Also, don’t forget, if the government taxes the bourgeoise, S&P and Moody’s will degrade its credit ratings. As I’ve mentioned before, the credit rating agencies are in bed with the financial interests. They are not regulated at all. Speculation alone can determine an area’s credit rating. If California’s credit rating is dropped, investors will panic and sell their municipal bonds like crazy, which will drop their value dramatically and cause more people to sell them. Once the market is flooded with California debt that nobody wants to buy, California can no longer take out the loans it desperately needs to run.
Corporations will threaten to move their business elsewhere, which would cause even more unemployment and thus depress income revenue even further.
2) California can tax the working class, and reassure investors that government will prioritize the debt repayment. Just like if you were to get a loan, you have to show your expenses to prove you can pay the loan. California government is trying to do this, it wants to rid itself of its expenses to prove to investors that it is a safe place to invest money.
The problem with all of this is that California keeps accruing more and more debt due to the interest on these bonds. The more debt California gets in, the bigger percentage of tax income revenue it must sign away for investors to lend it money. Essentially, the people of California are becoming the indentured servants of the financial industry, and don’t even know it. They are being forced to give up their public programs and take wage decreases, so that business interests can struggle to regain their margin of profit.
But these governments ARE like crack addicts. The more credit they are given, the more they will enrich themselves, and just lean on more credit. The only thing that would stop them from doing this would be the power of the working class limiting its spending habit by imposing a limit on it.
Until today, there is no regulating body in charge of overseeing credit default swaps. NONE. The SEC is begging this other independent agency to start looking over this industry because it is so wildly anarchistic and out of control that they don’t even claim to have the teeth necessary to impose regulation upon it.
People who think that just because we are in a crisis, that means that the business interests have been reigned in are mad. There has been NO blows struck against the fiancnial industry as of yet. Nothing it does to itself alone will discipline it. Only the working class can deal it a blow. As of right now, the working class has not once yet dealt blow back to the ruling class , in the form of a serious massive wide-scale strike. Until it does this, it is naïve and dangerous to think that the business class has learned its lesson from subprime loans and that there is any reason to believe that any of these practices have stopped. THEY HAVE NOT. AT ALL.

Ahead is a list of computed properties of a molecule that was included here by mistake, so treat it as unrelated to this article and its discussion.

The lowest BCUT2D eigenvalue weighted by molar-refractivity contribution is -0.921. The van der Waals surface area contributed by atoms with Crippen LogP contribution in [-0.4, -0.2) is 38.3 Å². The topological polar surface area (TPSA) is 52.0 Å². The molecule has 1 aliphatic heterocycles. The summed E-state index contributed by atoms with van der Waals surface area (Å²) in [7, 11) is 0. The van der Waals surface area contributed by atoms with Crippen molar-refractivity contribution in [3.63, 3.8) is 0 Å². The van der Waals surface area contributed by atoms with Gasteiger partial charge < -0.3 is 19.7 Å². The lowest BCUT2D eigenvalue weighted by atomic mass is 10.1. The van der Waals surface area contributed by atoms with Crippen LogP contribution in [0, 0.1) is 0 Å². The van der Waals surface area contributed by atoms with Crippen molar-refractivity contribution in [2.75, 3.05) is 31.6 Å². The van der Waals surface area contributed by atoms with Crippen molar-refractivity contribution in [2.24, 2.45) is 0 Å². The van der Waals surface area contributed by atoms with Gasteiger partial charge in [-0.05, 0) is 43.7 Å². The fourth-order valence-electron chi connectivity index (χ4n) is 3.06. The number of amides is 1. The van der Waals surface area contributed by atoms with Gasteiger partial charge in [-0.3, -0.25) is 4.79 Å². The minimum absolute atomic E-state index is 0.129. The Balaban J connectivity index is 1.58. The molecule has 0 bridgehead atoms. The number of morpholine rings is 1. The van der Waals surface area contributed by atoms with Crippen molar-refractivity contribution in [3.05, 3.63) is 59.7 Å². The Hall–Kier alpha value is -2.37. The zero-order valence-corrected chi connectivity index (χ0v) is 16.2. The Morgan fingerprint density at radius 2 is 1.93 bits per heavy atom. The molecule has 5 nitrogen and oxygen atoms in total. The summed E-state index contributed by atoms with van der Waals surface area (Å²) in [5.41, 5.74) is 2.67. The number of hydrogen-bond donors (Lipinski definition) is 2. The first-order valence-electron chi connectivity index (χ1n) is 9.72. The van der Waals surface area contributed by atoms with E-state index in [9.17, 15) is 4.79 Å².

The credit default swaps have just moved from the housing market, to the municipal and sovereign bond market.
The reason governments are not able to pay their own bills has to do with the fact that the working class has been so badly expropriated of their wealth. They are paying less income tax than ever, and are losing their jobs left and right. More and more businesses have sought to displace their costs back onto the working class in order to gain a larger margin of profit, the effort to cut the public sector is a continuation of that. But as we know from Marx, the more the ruling class is able to do this, the more we lose, not win.
The interests of the working class and the ruling class are diametrically opposed. The more the ruling class is able to enrich itself, the more effectively it seeks to exploit the working class, to extract higher and higher levels of profit in order to offset the constantly falling rate of profit, and the stagnation of the economy.
If the working class does not strike back soon, the ruling class will just keep finding more and more catastrophic ways to buffer itself from the impending fall. The longer they are able to do this, and stave off the crisis, the more intense and horrific it is going to be when it reaches its APEX.
Both the California and Greece states are both in contradictory situations caused by their contradictory dual characters.
1 - On the one hand they are entrusted with running a state infrastructure, and managing the economies of that state infrastructure.
2 - On the other hand they are also the bourgeoise, and they want to maximize profit and protect the interests of themselves and their ruling class constituencies. This is also due to the fact, on some level, that labor is actually dependent on Capital, but is also exploited by it. The more capital successfully sets up business, the more jobs are created, but also the more profitable capital is, the more it seeks to successfully exploit the workers to gain a competitive edge on its margins of profit against other capitalists.
The U.S. and the EU are doing what Greece and California are doing, on larger scales. Both are selling off debt, providing tax breaks for the bourgeois while also paying higher and higher interest on deficits. Except that EU and U.S. are worried about their currencies. Currencies are not tied to any material substance so they are always being traded and there is always a fluctuation as investors switch from one currency to another. The U.S. keeps printing money to give itself, and causing tremendous inflation, while also selling its debt. The U.S.’ tactical advantage here is that its currency is the universal equivalent, in a way. The world measures its currency against dollars because they are ubiquitous. But the U.S. can’t continue to do this forever. As it sells more and more debt to China, while printing more and more notes, China and other countries are getting worried. If the U.S. prints so much money that its notes are worthless, that is a significant problem for countries holding a tremendous amount of U.S. debt as assets.
To be continued… I doubt this is all coherent, but its good for me to try to write out what I understand anyway. I welcome questions and comments, as well as corrections.